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Another Study Finds CBD Does Not Convert to THC in the Body

Cannabidiol (CBD) is extremely popular right now.

In fact, it is so popular that Google search data for the last few years shows that CBD is searched more often than THC.

For many decades THC was the cannabinoid that most scientists and cannabis enthusiasts focused on, however, that has clearly changed.

Products containing CBD are far more legally available in the global marketplace compared to products containing large amounts of THC.

That, combined with a growing body of peer-reviewed studies that find CBD to be an effective medicine, has resulted in exponential growth in the use of CBD worldwide.

However, the rise in the use of CBD has led to many patients and consumers expressing fear of CBD being converted to THC in their bodies, which could have negative consequences from a drug testing perspective.

Fortunately for those who are concerned about how CBD is metabolized by the human body, a new study indicates the concerns are not founded on sound science.

CBD, THC, And The Human Body

When THC is consumed the human body metabolizes the cannabinoid and converts it from ‘active THC’ to ‘metabolized THC’ within hours.

That is why it is nearly impossible for most current drug testing methods to detect impairment.

But what about CBD? What happens when it is metabolized?

A team of researchers in Germany recently explored how CBD is metabolized by the human body.

“[T]he in vivo conversion of CBD to Δ9-THC [is] not supported by the majority of the animal studies, where neither Δ9-THC nor one of its metabolites 11-hydroxy-THC and 11-COOH-THCA were detected in blood or in brain tissues,” the researchers stated.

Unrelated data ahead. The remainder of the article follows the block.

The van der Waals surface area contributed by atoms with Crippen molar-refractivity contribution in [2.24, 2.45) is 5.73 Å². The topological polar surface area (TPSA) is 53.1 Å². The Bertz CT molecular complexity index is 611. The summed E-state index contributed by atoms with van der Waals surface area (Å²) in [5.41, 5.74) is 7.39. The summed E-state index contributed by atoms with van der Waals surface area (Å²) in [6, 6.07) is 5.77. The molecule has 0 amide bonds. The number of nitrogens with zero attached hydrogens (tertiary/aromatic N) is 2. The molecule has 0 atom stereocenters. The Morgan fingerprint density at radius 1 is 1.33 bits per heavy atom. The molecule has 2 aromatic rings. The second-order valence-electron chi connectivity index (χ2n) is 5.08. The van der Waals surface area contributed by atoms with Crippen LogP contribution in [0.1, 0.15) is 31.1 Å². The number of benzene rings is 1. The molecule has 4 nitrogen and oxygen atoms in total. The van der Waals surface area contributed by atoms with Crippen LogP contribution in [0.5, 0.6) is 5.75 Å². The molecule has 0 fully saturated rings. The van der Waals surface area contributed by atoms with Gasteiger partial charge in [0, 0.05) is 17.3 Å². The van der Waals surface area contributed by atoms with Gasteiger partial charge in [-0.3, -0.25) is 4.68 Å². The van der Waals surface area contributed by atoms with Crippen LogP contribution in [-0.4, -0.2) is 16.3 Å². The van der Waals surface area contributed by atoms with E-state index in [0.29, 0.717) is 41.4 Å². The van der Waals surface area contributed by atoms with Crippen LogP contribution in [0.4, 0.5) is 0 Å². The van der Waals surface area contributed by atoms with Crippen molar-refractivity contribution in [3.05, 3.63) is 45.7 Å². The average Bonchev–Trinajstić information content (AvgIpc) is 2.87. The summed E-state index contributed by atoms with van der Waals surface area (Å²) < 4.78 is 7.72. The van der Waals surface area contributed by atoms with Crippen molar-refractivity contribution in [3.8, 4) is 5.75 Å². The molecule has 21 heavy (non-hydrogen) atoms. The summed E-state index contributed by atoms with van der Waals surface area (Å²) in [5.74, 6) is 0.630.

“Adding to this, neither Δ9-THC nor any of its metabolites were detected after oral CBD administration in any of the human studies.” researchers concluded.

Why Does This Matter?

As previously mentioned, how the human body metabolizes cannabinoids is extremely important when it comes to drug testing.

Some people that would likely benefit from using CBD are reluctant to try CBD products for fear that they might fail a drug test.

Almost all drug testing for employment or criminal justice purposes look for THC, not CBD, since CBD does not cause impairment.

From that perspective, the results of this study are very significant.

The results are also significant for people that want to avoid impairment.

A growing part of the international population wants to receive the benefits from consuming cannabis but do not want to experience euphoric effects for various reasons.

Hopefully the results of this study are shared widely and it encourages those who have been avoiding CBD for fear of it converting to THC in their bodies, to try it.


  • Johnny Green is the Media and Content Director for the International Cannabis Business Conference and has blogged about cannabis since January 2010.

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